I am perplexed at the number of real estate agents, and moreso their managers and brokers who are failing the test for the new FACTA legislation that will be in effect on November 1, 2008. Some real estate agents are still collecting sensitive client information like Social Security numbers, birthdates, and even client credit card numbers without regard to guarding against someone hacking into their computers, emailing these documents on non secured sites to loan officers; or leaving sensitive data on their desks for anyone, (including the cleaning crews) to obtaining enough information to breach their customer's personal security and exposing them to Identity Theft. Should this be traced back to the real estate broker or mortgage company, serious fines can be levied, and worse, the exposure to local media of these type of breaches can be devasting to future business. Check out this CNN article just published.
As you will read in this most recent CNN article on doing our due diligence on protecting client information, all of us need to know that it is more than just shredding documents. Here are a few helpful hints to agents and originators on protecting your client's data.
1. Avoid using wireless access on broadband when inputting client information on your computer. There are hackers who know how to access your data and IP address and steal this information. Worse yet, they sleep on this information and phish for more data on the client so that they can later steal their identities.
2. Do not have clients give sensitive information through email unless the site is secured on both ends. It is best to provide this through personal phone calls or physically meeting with them if possible. Shred any documents that can be used to steal idenities in a file that are duplicated or not needed for the loan.
3. Agents need to have a sign in for anyone entering their open houses, and warning sellers to put away any documents that could be determined as personal security sensitive.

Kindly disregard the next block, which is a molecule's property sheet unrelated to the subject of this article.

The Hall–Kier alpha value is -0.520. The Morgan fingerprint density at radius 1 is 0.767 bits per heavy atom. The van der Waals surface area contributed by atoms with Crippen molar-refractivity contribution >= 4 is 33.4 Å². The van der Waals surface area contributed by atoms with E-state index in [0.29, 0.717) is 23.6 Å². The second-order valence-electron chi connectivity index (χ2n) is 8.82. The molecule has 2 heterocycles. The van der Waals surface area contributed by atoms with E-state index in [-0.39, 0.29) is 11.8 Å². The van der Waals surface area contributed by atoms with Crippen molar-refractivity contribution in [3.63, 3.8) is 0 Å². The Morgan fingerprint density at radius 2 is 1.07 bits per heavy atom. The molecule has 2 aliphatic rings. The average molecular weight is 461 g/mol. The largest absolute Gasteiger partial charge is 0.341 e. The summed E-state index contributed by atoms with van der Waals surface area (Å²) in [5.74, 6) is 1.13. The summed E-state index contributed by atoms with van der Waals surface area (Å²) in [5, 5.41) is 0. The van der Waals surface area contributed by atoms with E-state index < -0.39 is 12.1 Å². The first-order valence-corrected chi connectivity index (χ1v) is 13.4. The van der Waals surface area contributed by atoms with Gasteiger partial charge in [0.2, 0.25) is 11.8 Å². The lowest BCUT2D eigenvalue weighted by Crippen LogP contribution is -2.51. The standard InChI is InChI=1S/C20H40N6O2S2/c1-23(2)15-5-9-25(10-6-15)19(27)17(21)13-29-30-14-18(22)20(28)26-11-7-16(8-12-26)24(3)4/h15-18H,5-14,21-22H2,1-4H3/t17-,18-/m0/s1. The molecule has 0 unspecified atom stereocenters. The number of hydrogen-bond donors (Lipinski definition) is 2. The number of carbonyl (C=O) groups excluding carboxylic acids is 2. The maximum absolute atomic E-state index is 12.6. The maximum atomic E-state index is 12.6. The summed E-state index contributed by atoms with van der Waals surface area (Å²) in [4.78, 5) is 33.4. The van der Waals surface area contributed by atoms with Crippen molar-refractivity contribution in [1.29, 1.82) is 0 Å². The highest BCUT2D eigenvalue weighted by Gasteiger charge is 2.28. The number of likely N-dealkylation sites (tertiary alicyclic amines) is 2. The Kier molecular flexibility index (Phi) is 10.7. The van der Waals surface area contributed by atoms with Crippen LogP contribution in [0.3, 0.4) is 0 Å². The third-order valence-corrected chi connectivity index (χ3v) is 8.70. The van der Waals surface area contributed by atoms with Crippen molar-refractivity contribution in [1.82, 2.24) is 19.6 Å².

4. Discourage your real estate referral partners on obtain a client's documentation or personal information, rather have them call the originator with that information. Passing this information along just creates a potential for getting in the wrong hands.
5. Sellers are usually ridding themselves of junk when moving, as are buyers in anticipation of moving. Many times, this involves pitching boxes of old tax returns, bank statements, floppy disks, credit card statements, omputers, and other personal information. A great value added service would be to provide them with a list of items they should not throw out, but burn or shred. If they do not have access, offer to have these destroyed by a service like Iron Mountain. Many municipalities offer this service to residents, but require them to be physically there to destroy these documents. Be proactive.
6. If your clients are victims of IDT, encourage them to obtain IDT protection from the many providers out there, including insurance companies; services offered by the Big Three repositories, and Prepaid Legal Services, Inc. All have some degree of protection through monitoring and restoration services.
Check out the CNN article to open up your eyes on due diligence and compliane with FACTA, or visit my website at www.prepaidlegal.com/idt/richardjcyngier for more information on IDT.